Monday, March 19, 2012

Leighton Buzzard

Leighton Buzzard entranceI was on my way out of the Nottingham show on Saturday when I spotted a side room. Had I not been so stingy and purchased an exhibition guide my discovery might have happened earlier. Or not as I probably wouldn't have bothered reading it properly.

Anyway, in the room were some demos from members of the EM Gauge Society. Nice, but I had a bus to catch back into a town where I hoped to buy a Mothers Day present. Then I realised what I was standing next to.

Leighton Buzzard. Built by Rev Peter Denny. Of Buckingham fame.

I have the books. Even the old ones, but I've never seen the real model. This model is truly a legend. Built in the days when everyone thought Hornby Dublo to be a bit whizzy, it's a tribute to the work of one man who had to do it all the hard way. Apart from some basic parts such as wheels, rail and ERG brickpaper, the modeller was on his or her own.

What he or she did have was the real world to look at. My favorite feature on that layout is the gas works. When Denny built his, every town had one so he could go and have a look. In fact it probably wouldn't have occurred to many people to not build a gas works in the same way a modern image modeller would leave out a big aluminium shed-based industrial or retail park.

Leighton Buzzard Gasworks

There was a very comprehensive series of articles in the Railway Modeller on this corner of the model. I'm sure I have them saved in a box file somewhere.

You might look and say that the workmanship isn't that great compared to the best on show now but then you would be forgetting that this was pretty much the only model being built like this at the time. Beal and Ahern were at the same sort of thing but with no interweb you had to rely on magazines to share information. They weren't the full colour productions of today - a contemporary Nevard would be snapping away with a bellows camera and roll film. No shooting until your finger hurt and picking the best from a few hundred pictures. Film wasn't cheap and so you spent a lot of time on each shot. You had to, if it was wrong, unless your darkroom technique was good, there was nothing you could do about it.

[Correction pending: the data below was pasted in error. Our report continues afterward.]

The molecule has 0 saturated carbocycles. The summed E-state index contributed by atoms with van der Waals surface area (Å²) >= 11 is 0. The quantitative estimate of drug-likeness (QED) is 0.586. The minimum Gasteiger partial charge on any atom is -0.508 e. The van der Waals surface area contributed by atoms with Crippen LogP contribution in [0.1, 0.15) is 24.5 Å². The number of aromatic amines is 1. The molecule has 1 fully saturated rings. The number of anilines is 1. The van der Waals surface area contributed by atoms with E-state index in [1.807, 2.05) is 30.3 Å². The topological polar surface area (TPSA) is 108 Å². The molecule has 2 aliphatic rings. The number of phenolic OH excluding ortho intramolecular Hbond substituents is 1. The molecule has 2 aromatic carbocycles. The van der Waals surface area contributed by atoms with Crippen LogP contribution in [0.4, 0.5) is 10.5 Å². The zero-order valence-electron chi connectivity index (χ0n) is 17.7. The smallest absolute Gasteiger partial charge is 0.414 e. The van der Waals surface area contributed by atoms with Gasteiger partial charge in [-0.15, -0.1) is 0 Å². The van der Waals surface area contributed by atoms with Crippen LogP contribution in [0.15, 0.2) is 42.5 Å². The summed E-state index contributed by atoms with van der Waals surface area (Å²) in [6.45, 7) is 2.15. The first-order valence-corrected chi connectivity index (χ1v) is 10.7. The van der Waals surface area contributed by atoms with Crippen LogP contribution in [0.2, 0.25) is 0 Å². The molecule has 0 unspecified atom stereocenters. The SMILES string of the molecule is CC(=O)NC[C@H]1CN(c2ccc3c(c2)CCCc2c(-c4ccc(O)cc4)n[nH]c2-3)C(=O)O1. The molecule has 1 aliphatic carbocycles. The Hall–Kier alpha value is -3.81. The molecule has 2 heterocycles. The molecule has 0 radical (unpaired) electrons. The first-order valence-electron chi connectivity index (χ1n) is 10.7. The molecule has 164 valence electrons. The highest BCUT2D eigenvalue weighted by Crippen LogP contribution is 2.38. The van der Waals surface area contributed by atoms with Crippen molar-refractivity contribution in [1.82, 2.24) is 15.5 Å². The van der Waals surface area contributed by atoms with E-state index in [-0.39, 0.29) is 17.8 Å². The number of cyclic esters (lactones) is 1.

Leighton Buzzard ControlsDenny didn't just build a model, he wanted to operate it like a real railway too and so despite being next to each other over the baseboard, the operator and fiddle yard man communicate with bell codes and some boxes with lights on to indicate the status of the the lines. While I was there, these were supplemented by speaking but I can see how you could stay silent and operate the timetable.

One myth I was happy to see scotched was that the locos didn't run that well. Given a modern Gaugemaster controller (on the main board, the fiddle yard is still H&M), they run a sweetly as my stuff. Mind you, they are all well run in by now !

OK, so if I produced a model like this now it wouldn't grace MRJ but I was ever so pleased to finally see a model I've read so much about. I want more than ever to try some of the techniques used too. I bet when my glue isn't made of boiled cow and the cardboard isn't straw-based, there is still lots of life in them !

You can see my other pictures from Nottingham on Flickr


neil whitehead said...

Leighton Buzzard! In colour! Thanks Phil. think you are wrong about MRJ as they feature some excellent layouts that are all about atmosphere such as North Shields and Yaxbury. They also featured Iain Robinson's Finnie's garage and this month have given space to Iain Rice. On the other hand a layout of the excellence of Pempoul has been given space on several occasions. A large number of articles are by professional modellers to what I call museum standards which I will never match. But they are also using RTR from Hornby and Bachman to show what the "average" modeller can achieve quickly and simply. They are right to aim for the highets standards in the hobby; there is no point in publishing another Railway Modeller or British Railway Modelling.

Phil Parker said...

I agree that there is no need for another RM or BRM but I think if you look at the "readers layouts" section in either you'll see stuff that isn't that far removed from Denny's work albeit mostly based on modern materials.

I can't see MRJ picking up on those in a hurry. Yaxbury and North Shields have an extra layer of sharpness not seen here. That's not a ciritism, this model is half a century old and many modellers with all the added benefits are only just matching it. Even then they miss the bit Denny had, they don't understand or observe the prototype in the same way - mostly becasue it's all been knocekd down !